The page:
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Scooped by Colleen Ray
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Education Book Review: Lost at School by Ross W Greene

http://www.EducationBookMix.com This is the summary of Lost at School by Ross W Greene.
Colleen Ray's insight:

This is a must read.

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Rescooped by Colleen Ray from Positive Behavior Intervention & Supports: Oakland County
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Consequences for whom? Rethinking the "C" Word

Consequences for whom?  Rethinking the "C" Word | School Social Work | Scoop.it

This is a great entry by Joe Bower, a progressive teacher from Alberta.  He attempts to dispell misconceptions around the purpose and effectiveness of the consequences mentality:  "get a bigger hammer and we will change the kid". 

 

"If we really care about character growth and ethical development in children, we have to stop managing their behaviors and start working with them as safe and caring allies. We need to stop seeing misbehavior as this thing to be squashed out and start seeing misbehavior as problems to be solved together."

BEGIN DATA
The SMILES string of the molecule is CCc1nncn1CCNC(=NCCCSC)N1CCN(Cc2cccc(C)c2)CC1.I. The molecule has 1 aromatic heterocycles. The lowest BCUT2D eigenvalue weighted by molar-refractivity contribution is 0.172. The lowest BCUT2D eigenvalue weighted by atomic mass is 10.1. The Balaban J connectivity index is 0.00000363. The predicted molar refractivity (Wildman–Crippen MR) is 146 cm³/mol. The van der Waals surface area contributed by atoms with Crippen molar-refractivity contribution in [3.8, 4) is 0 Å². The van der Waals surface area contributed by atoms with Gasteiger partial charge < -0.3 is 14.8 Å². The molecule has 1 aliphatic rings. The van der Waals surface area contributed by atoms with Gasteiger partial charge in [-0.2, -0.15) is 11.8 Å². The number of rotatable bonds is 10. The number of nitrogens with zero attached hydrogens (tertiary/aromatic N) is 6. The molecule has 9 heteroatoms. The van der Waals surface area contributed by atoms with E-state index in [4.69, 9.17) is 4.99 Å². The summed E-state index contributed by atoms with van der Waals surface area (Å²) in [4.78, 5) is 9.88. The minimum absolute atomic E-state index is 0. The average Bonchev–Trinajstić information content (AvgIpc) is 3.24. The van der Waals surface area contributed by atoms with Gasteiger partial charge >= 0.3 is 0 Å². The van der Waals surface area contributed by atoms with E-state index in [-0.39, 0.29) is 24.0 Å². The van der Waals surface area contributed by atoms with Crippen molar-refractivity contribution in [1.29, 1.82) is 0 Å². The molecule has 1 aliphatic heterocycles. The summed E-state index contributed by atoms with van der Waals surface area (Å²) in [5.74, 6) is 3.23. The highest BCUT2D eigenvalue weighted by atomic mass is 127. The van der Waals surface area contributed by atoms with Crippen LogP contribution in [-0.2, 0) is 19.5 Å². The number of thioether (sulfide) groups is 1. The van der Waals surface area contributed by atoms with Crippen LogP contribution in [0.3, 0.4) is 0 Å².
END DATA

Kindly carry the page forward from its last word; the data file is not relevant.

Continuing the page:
Ross Greene's Collaborative Problem Solving that asserts "children will do well if they can" is mentioned.   This model puts the student in the driver's seat when it comes to identifying and solving the problem from their lens.  The teacher facilitates and it is a joint venture borne out of a trusting relationship. 

 

"It takes courage not to punish, and it takes real effort to see misbehavior as an opportunity for the teacher to teach and the student to learn."

 

Additionally, I'd like to challenge the notion that "consequence" is about what adults DO after problems.  Theoretically, this is about whatever happens "after" to either make things better or worse.  This is often misunderstood. 

 

The teacher's role, in our highly complex social contexts, is to facilitate learning-  math, science and people skills, as well.  Proactive measures are most effective.  The relationship is the vehicle for problem solving together  when snafus arise. 


Via Mary Perfitt-Nelson
Colleen Ray's insight:

"Children do well if they can." Ross Greene...

Collaborative problem solving works.  I love the idea that trusted adults/teachers/parents join the child to problem solve and facilitate change.  It works!

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